Cleaner air can reduce the number of new asthma cases : Study

Asthma
cases dropped when air pollution declined

Decreases in
air pollution levels are known to reduce the number of asthma attacks
experienced by children who have the disease. But whether pollution influences
how many children are newly diagnosed with asthma has been less clear.

Researchers
from the University of Southern California led by Dr. Erika Garcia used data
from the Southern California Children’s Health Study to better understand this
relationship. The study has collected health information from children in 16
diverse communities in Southern California for over 25 years.

What is
the association between reductions in regional air pollutant concentration and
incidence of childhood asthma?

The
researchers followed large groups of children living in nine of these
communities over three time periods from fourth grade through the end of high
school: from 1993-2001, from 1996 to 2004, and from 2006 to 2014.

Air
pollution declined steadily in the U.S. during the study period. Air pollutant
monitoring stations tracked these changes over time in each of the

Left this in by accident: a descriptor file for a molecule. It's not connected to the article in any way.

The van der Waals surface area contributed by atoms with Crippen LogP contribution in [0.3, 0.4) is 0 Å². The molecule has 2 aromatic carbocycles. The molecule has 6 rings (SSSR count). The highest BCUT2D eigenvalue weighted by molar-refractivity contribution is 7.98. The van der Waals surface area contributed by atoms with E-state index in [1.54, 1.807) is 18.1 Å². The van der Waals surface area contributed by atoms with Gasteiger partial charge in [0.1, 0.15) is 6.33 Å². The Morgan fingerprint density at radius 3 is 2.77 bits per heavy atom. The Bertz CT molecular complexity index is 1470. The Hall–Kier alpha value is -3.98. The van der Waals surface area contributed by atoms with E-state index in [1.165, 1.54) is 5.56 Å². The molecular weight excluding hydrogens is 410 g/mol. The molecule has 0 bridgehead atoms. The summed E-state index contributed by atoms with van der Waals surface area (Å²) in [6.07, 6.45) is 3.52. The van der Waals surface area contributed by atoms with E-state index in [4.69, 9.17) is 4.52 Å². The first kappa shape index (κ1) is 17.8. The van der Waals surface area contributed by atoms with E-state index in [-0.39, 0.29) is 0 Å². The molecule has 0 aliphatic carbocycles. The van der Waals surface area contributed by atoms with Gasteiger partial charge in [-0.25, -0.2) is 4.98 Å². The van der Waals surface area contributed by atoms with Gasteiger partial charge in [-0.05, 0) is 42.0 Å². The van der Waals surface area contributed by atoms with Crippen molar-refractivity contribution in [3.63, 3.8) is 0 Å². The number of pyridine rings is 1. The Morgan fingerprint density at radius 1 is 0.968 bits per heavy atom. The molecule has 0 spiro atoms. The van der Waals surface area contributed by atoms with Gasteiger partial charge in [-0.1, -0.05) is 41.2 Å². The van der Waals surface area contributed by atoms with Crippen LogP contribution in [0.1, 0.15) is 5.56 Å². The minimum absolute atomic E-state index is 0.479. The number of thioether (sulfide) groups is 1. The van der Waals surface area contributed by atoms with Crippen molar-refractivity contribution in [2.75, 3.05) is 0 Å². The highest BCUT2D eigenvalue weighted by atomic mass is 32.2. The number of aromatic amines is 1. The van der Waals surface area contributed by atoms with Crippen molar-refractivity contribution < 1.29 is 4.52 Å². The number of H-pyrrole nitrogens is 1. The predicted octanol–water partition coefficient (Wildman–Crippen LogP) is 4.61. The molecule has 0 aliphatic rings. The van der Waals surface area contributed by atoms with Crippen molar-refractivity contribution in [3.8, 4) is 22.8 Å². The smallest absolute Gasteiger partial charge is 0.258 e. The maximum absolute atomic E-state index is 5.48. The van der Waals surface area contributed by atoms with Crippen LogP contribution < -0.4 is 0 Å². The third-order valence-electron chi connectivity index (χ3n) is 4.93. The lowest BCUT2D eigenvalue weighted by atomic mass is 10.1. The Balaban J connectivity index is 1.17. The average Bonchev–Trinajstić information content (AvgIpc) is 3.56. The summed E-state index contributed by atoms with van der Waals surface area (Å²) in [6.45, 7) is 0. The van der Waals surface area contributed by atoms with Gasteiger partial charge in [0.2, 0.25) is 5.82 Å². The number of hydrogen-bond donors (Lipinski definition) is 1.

participating communities. The stations have continuously measured air
pollution since the start of the study.

Design,
Setting, and Participants

The
researchers used air pollutant measurements from the first year of each time
period as a benchmark for the overall air quality each group experienced. They
then compared new diagnoses of asthma between the three groups. The study was
funded in part by NIH’s National Institute of Environmental Health Sciences
(NIEHS) and National Heart, Lung, and Blood Institute (NHLBI). Results were
published on May 21, 2019, in JAMA.

Air
pollution declined overall in the communities during the study. Those
communities that started out with more pollution experienced larger decreases.

Out of more
than 4,000 children included in the study, about 500 developed asthma.
Reductions in two of the pollutants measured—nitrogen dioxide and a type of
fine particle called PM2.5—were associated with reductions in new asthma
diagnoses over the course of the study.

These
reductions in nitrogen dioxide and PM2.5 over two decades were associated with
an approximately 20% reduced risk of asthma development. This was true
regardless of children’s sex, ethnicity, race, exposure to tobacco smoke in the
home, and other factors that can influence the development of asthma.

“This is
encouraging news as it shows the number of new cases of asthma in children can
be reduced through improvements in air quality,” says Dr. Kiros Berhane, one of
the study’s authors.

This study doesn’t prove that these specific compounds are responsible for cases of asthma. They may be markers for the general mixture of traffic-related air pollution. But the findings add to growing evidence showing the health benefits of cleaner air.

{Source – National Institutes of Health (U.S. Department of Health and Human Services)}

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